Princeton entered the last week of November riding the wave of its best start under Mitch Henderson, one possession at Butler away from opening the season at 4-0. T.J. Bray’s welcome return to the line-up promised to stabilize the rotation. Tests against two highly-respected coaches, George Mason’s Paul Hewitt and Bucknell’s Dave Paulsen, promised Henderson an opportunity to establish his team’s identity for the rest of the season.
Playing perhaps the best half of Princeton basketball in three years, the Tigers roared to a 40-23 lead at home against GMU. Hewitt made some smart adjustments during the intermission and his team overcame the deficit to force a tie inside of two minutes. But they never gained the lead, as the Tigers called upon Bray to make some big plays. He did, with a great feed to Hans Brase and a tough bucket of his own inside, as the Tigers held on 71-66. This was the kind of game Princeton had trouble finishing in previous seasons under Henderson. Bray earned his first career double-double, scoring 18 and dishing out 10 assists. Seven rebounds, for good measure, bolstered the senior’s impressive stat line. On to Lewisburg to end the November schedule.
Bucknell under Paulsen, has become something of a rivalry for the Tigers, matching two very competitive mid-major programs with a lot of pride and pedigree. Last year’s victory at Jadwin was the highlight of Princeton’s non-conference season and one of two wins the Tigers posted against NCAA Tournament entries. Although off to a slow start, the Bison came in ranked by Pomeroy about 30 places higher than the Tigers on Saturday. On Sunday, after the Tigers’ convincing 66-53 win, the teams essentially switched places in Ken Pomeroy’s list, the Tigers moving up to 73, while the Bison slipped to 105.
Bucknell got off to a great start, leading 11-4 after 5 minutes. The Tigers had difficulty finding the range for much of the opening stanza, trailing 20-14 after 12 minutes. Princeton rallied behind some long range bombs from Hans Brase, to go on an 8-0 run and held the lead at the break, 30-27.
Princeton went on another 8-0 run early in the second half to grab the lead for good, 38-32. Some excellent three-point shooting down the stretch, particularly by Bray, Ben Hazel and Jimmy Sherburne, helped the Tigers to double-digit leads. A huge plus for Princeton was holding the Bison to an abysmal 1-11 night from behind the arc, while making ten 3’s of their own. Coming in to the game, Bucknell was shooting better than 47% on three-point attempts, among the nation’s best.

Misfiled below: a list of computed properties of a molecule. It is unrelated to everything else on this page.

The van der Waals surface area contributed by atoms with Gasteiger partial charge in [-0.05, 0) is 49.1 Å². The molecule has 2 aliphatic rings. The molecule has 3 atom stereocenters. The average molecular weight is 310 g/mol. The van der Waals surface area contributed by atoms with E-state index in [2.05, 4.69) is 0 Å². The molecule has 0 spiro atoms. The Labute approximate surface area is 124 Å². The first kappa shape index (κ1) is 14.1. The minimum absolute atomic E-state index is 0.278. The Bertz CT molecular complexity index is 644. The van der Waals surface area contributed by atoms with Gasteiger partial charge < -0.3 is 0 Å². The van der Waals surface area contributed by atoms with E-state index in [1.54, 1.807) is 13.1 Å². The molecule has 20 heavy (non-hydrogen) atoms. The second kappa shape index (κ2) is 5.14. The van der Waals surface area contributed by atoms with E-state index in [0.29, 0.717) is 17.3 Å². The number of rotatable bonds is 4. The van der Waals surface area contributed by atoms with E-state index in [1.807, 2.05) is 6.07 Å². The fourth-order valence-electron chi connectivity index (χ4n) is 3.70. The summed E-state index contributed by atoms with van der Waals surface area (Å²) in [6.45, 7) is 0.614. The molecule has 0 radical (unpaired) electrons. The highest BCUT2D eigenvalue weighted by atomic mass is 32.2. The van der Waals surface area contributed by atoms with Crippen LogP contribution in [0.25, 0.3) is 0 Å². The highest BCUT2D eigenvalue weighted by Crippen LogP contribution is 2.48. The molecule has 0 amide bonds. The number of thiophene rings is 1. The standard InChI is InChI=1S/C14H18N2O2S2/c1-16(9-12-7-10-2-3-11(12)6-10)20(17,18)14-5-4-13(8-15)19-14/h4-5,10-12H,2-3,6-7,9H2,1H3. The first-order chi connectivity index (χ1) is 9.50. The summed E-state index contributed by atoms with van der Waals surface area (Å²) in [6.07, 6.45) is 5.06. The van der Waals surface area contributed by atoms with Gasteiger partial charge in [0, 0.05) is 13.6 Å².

Brase is getting very comfortable in his role as the center in the Princeton offense. Against Bucknell, he contributed 15 points and a career-high 7 assists. He has launched 22 3’s in six games, making 9 (40%). The value of such a weapon in the Tigers’ scheme can’t be overstated. Just ask Pete Carril. The multi-talented sophomore is rebounding well and is managing to keep his personal fouls under control, an absolute must for this team although tough to do under the new rules.
The Tigers’ November report card contains a lot of high marks. Last year, the team went as far as Ian Hummer, a once-in-a-generation player, was able to take it. Without him, the Tigers have given as many as ten players a chance to contribute. All have stepped up in positive ways, giving Henderson a lot of options and opponents a lot of headaches. The biggest question mark going forward is the mysterious slump in which junior forward Denton Koon is mired. After missing a close-in look to tie at the end of the Butler game he went 3-16 against Lafayette and was not a factor this week in either game. For the season, Koon is a 23% shooter from 3 point land. Of their nine players who have attempted at least 10 3’s eight are averaging 40% or better. Koon gets a lot of inside shots, but has misfired at an alarming rate, suggesting a loss of confidence at this point. When he snaps out of it, the Tigers will be extremely tough to contain.
Visits to Rutgers and Penn State (a rare game at Rec Hall) in early December give the Tigers little opportunity to enjoy their excellent November work.